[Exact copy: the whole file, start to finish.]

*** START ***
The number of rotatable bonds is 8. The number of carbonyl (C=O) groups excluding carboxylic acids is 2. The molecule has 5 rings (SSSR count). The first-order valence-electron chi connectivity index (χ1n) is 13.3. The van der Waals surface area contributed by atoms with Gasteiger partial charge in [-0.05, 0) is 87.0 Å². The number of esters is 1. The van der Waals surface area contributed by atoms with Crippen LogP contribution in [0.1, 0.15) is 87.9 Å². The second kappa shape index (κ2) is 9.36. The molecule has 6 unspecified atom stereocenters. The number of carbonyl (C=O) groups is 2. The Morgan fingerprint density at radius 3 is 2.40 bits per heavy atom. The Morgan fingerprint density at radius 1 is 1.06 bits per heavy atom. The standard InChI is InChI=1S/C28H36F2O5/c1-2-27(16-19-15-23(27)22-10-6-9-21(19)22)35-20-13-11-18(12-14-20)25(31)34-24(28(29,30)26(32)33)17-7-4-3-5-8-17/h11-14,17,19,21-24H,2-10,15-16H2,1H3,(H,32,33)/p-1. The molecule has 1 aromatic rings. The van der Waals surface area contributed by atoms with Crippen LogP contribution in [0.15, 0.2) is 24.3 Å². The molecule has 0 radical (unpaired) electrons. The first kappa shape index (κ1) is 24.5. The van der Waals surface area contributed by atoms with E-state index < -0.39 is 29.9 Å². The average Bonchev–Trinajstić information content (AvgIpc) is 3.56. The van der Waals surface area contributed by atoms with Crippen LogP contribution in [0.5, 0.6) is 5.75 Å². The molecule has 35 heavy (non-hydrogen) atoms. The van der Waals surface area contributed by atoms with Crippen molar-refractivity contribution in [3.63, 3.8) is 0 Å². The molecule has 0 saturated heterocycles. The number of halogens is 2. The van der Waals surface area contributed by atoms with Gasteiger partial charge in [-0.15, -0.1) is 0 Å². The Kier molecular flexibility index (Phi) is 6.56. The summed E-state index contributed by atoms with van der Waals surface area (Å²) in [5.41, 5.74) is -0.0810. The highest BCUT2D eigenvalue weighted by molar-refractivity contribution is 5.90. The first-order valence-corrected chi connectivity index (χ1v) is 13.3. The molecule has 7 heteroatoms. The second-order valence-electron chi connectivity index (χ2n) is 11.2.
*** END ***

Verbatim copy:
The number of rotatable bonds is 8. The number of carbonyl (C=O) groups excluding carboxylic acids is 2. The molecule has 5 rings (SSSR count). The first-order valence-electron chi connectivity index (χ1n) is 13.3. The van der Waals surface area contributed by atoms with Gasteiger partial charge in [-0.05, 0) is 87.0 Å². The number of esters is 1. The van der Waals surface area contributed by atoms with Crippen LogP contribution in [0.1, 0.15) is 87.9 Å². The second kappa shape index (κ2) is 9.36. The molecule has 6 unspecified atom stereocenters. The number of carbonyl (C=O) groups is 2. The Morgan fingerprint density at radius 3 is 2.40 bits per heavy atom. The Morgan fingerprint density at radius 1 is 1.06 bits per heavy atom. The standard InChI is InChI=1S/C28H36F2O5/c1-2-27(16-19-15-23(27)22-10-6-9-21(19)22)35-20-13-11-18(12-14-20)25(31)34-24(28(29,30)26(32)33)17-7-4-3-5-8-17/h11-14,17,19,21-24H,2-10,15-16H2,1H3,(H,32,33)/p-1. The molecule has 1 aromatic rings. The van der Waals surface area contributed by atoms with Crippen LogP contribution in [0.15, 0.2) is 24.3 Å². The molecule has 0 radical (unpaired) electrons. The first kappa shape index (κ1) is 24.5. The van der Waals surface area contributed by atoms with E-state index < -0.39 is 29.9 Å². The average Bonchev–Trinajstić information content (AvgIpc) is 3.56. The van der Waals surface area contributed by atoms with Crippen LogP contribution in [0.5, 0.6) is 5.75 Å². The molecule has 35 heavy (non-hydrogen) atoms. The van der Waals surface area contributed by atoms with Crippen molar-refractivity contribution in [3.63, 3.8) is 0 Å². The molecule has 0 saturated heterocycles. The number of halogens is 2. The van der Waals surface area contributed by atoms with Gasteiger partial charge in [-0.15, -0.1) is 0 Å². The Kier molecular flexibility index (Phi) is 6.56. The summed E-state index contributed by atoms with van der Waals surface area (Å²) in [5.41, 5.74) is -0.0810. The highest BCUT2D eigenvalue weighted by molar-refractivity contribution is 5.90. The first-order valence-corrected chi connectivity index (χ1v) is 13.3. The molecule has 7 heteroatoms. The second-order valence-electron chi connectivity index (χ2n) is 11.2.